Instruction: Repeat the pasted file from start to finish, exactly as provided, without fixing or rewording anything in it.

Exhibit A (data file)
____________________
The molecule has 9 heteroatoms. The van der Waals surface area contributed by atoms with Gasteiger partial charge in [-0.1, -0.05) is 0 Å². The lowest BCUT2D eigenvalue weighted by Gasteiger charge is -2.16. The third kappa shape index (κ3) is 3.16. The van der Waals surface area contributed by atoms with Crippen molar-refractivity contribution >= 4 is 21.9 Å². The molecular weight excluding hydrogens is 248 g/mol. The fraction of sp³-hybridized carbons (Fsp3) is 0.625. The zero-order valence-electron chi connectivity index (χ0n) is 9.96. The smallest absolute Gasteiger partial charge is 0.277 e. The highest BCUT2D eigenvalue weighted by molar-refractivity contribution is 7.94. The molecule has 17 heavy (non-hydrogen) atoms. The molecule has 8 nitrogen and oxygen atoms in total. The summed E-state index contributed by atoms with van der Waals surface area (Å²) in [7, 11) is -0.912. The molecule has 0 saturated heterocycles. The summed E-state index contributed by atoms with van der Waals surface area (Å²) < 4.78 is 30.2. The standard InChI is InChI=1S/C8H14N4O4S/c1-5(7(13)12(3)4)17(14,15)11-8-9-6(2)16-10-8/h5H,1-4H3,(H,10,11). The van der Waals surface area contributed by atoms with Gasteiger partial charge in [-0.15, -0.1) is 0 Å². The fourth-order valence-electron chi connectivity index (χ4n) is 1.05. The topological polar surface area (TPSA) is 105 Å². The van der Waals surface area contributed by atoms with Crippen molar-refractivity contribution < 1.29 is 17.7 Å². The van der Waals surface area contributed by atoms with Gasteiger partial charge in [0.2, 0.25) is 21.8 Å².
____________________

The molecule has 9 heteroatoms. The van der Waals surface area contributed by atoms with Gasteiger partial charge in [-0.1, -0.05) is 0 Å². The lowest BCUT2D eigenvalue weighted by Gasteiger charge is -2.16. The third kappa shape index (κ3) is 3.16. The van der Waals surface area contributed by atoms with Crippen molar-refractivity contribution >= 4 is 21.9 Å². The molecular weight excluding hydrogens is 248 g/mol. The fraction of sp³-hybridized carbons (Fsp3) is 0.625. The zero-order valence-electron chi connectivity index (χ0n) is 9.96. The smallest absolute Gasteiger partial charge is 0.277 e. The highest BCUT2D eigenvalue weighted by molar-refractivity contribution is 7.94. The molecule has 17 heavy (non-hydrogen) atoms. The molecule has 8 nitrogen and oxygen atoms in total. The summed E-state index contributed by atoms with van der Waals surface area (Å²) in [7, 11) is -0.912. The molecule has 0 saturated heterocycles. The summed E-state index contributed by atoms with van der Waals surface area (Å²) < 4.78 is 30.2. The standard InChI is InChI=1S/C8H14N4O4S/c1-5(7(13)12(3)4)17(14,15)11-8-9-6(2)16-10-8/h5H,1-4H3,(H,10,11). The van der Waals surface area contributed by atoms with Gasteiger partial charge in [-0.15, -0.1) is 0 Å². The fourth-order valence-electron chi connectivity index (χ4n) is 1.05. The topological polar surface area (TPSA) is 105 Å². The van der Waals surface area contributed by atoms with Crippen molar-refractivity contribution < 1.29 is 17.7 Å². The van der Waals surface area contributed by atoms with Gasteiger partial charge in [0.2, 0.25) is 21.8 Å².